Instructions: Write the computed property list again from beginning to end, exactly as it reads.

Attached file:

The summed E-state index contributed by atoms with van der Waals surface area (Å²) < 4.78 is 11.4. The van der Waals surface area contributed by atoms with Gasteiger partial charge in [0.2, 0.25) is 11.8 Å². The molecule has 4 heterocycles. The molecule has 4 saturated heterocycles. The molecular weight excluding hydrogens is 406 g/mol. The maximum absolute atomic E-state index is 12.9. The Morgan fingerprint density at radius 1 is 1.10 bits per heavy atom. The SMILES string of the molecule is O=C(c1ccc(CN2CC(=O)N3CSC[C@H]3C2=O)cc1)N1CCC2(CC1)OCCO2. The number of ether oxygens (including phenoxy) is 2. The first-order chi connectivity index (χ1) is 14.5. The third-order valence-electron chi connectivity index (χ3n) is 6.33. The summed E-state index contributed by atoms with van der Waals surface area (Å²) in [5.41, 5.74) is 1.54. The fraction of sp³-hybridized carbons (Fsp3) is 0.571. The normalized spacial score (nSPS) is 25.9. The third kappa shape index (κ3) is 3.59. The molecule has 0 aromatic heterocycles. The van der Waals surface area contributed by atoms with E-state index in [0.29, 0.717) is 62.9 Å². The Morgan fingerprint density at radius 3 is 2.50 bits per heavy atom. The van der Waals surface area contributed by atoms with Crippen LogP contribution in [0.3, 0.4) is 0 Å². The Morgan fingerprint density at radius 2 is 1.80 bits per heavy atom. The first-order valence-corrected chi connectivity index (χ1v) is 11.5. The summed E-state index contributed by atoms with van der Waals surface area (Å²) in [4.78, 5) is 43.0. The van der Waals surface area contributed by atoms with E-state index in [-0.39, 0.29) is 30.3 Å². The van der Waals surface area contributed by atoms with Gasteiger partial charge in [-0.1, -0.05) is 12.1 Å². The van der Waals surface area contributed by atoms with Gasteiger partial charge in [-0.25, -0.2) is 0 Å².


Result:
The summed E-state index contributed by atoms with van der Waals surface area (Å²) < 4.78 is 11.4. The van der Waals surface area contributed by atoms with Gasteiger partial charge in [0.2, 0.25) is 11.8 Å². The molecule has 4 heterocycles. The molecule has 4 saturated heterocycles. The molecular weight excluding hydrogens is 406 g/mol. The maximum absolute atomic E-state index is 12.9. The Morgan fingerprint density at radius 1 is 1.10 bits per heavy atom. The SMILES string of the molecule is O=C(c1ccc(CN2CC(=O)N3CSC[C@H]3C2=O)cc1)N1CCC2(CC1)OCCO2. The number of ether oxygens (including phenoxy) is 2. The first-order chi connectivity index (χ1) is 14.5. The third-order valence-electron chi connectivity index (χ3n) is 6.33. The summed E-state index contributed by atoms with van der Waals surface area (Å²) in [5.41, 5.74) is 1.54. The fraction of sp³-hybridized carbons (Fsp3) is 0.571. The normalized spacial score (nSPS) is 25.9. The third kappa shape index (κ3) is 3.59. The molecule has 0 aromatic heterocycles. The van der Waals surface area contributed by atoms with E-state index in [0.29, 0.717) is 62.9 Å². The Morgan fingerprint density at radius 3 is 2.50 bits per heavy atom. The van der Waals surface area contributed by atoms with Crippen LogP contribution in [0.3, 0.4) is 0 Å². The Morgan fingerprint density at radius 2 is 1.80 bits per heavy atom. The first-order valence-corrected chi connectivity index (χ1v) is 11.5. The summed E-state index contributed by atoms with van der Waals surface area (Å²) in [4.78, 5) is 43.0. The van der Waals surface area contributed by atoms with E-state index in [-0.39, 0.29) is 30.3 Å². The van der Waals surface area contributed by atoms with Gasteiger partial charge in [-0.1, -0.05) is 12.1 Å². The van der Waals surface area contributed by atoms with Gasteiger partial charge in [-0.25, -0.2) is 0 Å².